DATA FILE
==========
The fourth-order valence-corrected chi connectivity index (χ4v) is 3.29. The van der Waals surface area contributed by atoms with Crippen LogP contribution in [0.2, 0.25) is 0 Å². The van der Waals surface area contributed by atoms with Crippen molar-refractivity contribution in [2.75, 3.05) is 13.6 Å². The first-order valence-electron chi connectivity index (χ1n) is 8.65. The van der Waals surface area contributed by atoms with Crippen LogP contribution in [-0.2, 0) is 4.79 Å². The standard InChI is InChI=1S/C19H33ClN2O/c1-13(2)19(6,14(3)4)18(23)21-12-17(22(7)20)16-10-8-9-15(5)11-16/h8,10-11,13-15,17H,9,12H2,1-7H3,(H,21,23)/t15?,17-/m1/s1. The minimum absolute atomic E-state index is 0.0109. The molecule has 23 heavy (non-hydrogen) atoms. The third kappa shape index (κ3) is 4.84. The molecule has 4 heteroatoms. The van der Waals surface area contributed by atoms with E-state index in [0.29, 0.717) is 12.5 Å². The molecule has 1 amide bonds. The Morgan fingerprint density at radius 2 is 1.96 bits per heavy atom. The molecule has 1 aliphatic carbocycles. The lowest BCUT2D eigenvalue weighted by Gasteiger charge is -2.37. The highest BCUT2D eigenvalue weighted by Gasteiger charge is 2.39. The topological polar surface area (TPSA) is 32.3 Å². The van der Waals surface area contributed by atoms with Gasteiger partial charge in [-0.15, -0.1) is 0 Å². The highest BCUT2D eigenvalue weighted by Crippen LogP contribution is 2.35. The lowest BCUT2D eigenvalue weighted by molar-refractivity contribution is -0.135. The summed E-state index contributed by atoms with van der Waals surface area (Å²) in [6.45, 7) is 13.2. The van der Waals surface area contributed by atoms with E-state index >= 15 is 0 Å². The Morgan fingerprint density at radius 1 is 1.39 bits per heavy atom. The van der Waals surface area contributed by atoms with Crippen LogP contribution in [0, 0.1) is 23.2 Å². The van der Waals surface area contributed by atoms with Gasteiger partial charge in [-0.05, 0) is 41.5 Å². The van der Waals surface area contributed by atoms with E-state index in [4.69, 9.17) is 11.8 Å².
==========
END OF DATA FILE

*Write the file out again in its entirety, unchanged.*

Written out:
The fourth-order valence-corrected chi connectivity index (χ4v) is 3.29. The van der Waals surface area contributed by atoms with Crippen LogP contribution in [0.2, 0.25) is 0 Å². The van der Waals surface area contributed by atoms with Crippen molar-refractivity contribution in [2.75, 3.05) is 13.6 Å². The first-order valence-electron chi connectivity index (χ1n) is 8.65. The van der Waals surface area contributed by atoms with Crippen LogP contribution in [-0.2, 0) is 4.79 Å². The standard InChI is InChI=1S/C19H33ClN2O/c1-13(2)19(6,14(3)4)18(23)21-12-17(22(7)20)16-10-8-9-15(5)11-16/h8,10-11,13-15,17H,9,12H2,1-7H3,(H,21,23)/t15?,17-/m1/s1. The minimum absolute atomic E-state index is 0.0109. The molecule has 23 heavy (non-hydrogen) atoms. The third kappa shape index (κ3) is 4.84. The molecule has 4 heteroatoms. The van der Waals surface area contributed by atoms with E-state index in [0.29, 0.717) is 12.5 Å². The molecule has 1 amide bonds. The Morgan fingerprint density at radius 2 is 1.96 bits per heavy atom. The molecule has 1 aliphatic carbocycles. The lowest BCUT2D eigenvalue weighted by Gasteiger charge is -2.37. The highest BCUT2D eigenvalue weighted by Gasteiger charge is 2.39. The topological polar surface area (TPSA) is 32.3 Å². The van der Waals surface area contributed by atoms with Gasteiger partial charge in [-0.15, -0.1) is 0 Å². The highest BCUT2D eigenvalue weighted by Crippen LogP contribution is 2.35. The lowest BCUT2D eigenvalue weighted by molar-refractivity contribution is -0.135. The summed E-state index contributed by atoms with van der Waals surface area (Å²) in [6.45, 7) is 13.2. The van der Waals surface area contributed by atoms with E-state index >= 15 is 0 Å². The Morgan fingerprint density at radius 1 is 1.39 bits per heavy atom. The van der Waals surface area contributed by atoms with Crippen LogP contribution in [0, 0.1) is 23.2 Å². The van der Waals surface area contributed by atoms with Gasteiger partial charge in [-0.05, 0) is 41.5 Å². The van der Waals surface area contributed by atoms with E-state index in [4.69, 9.17) is 11.8 Å².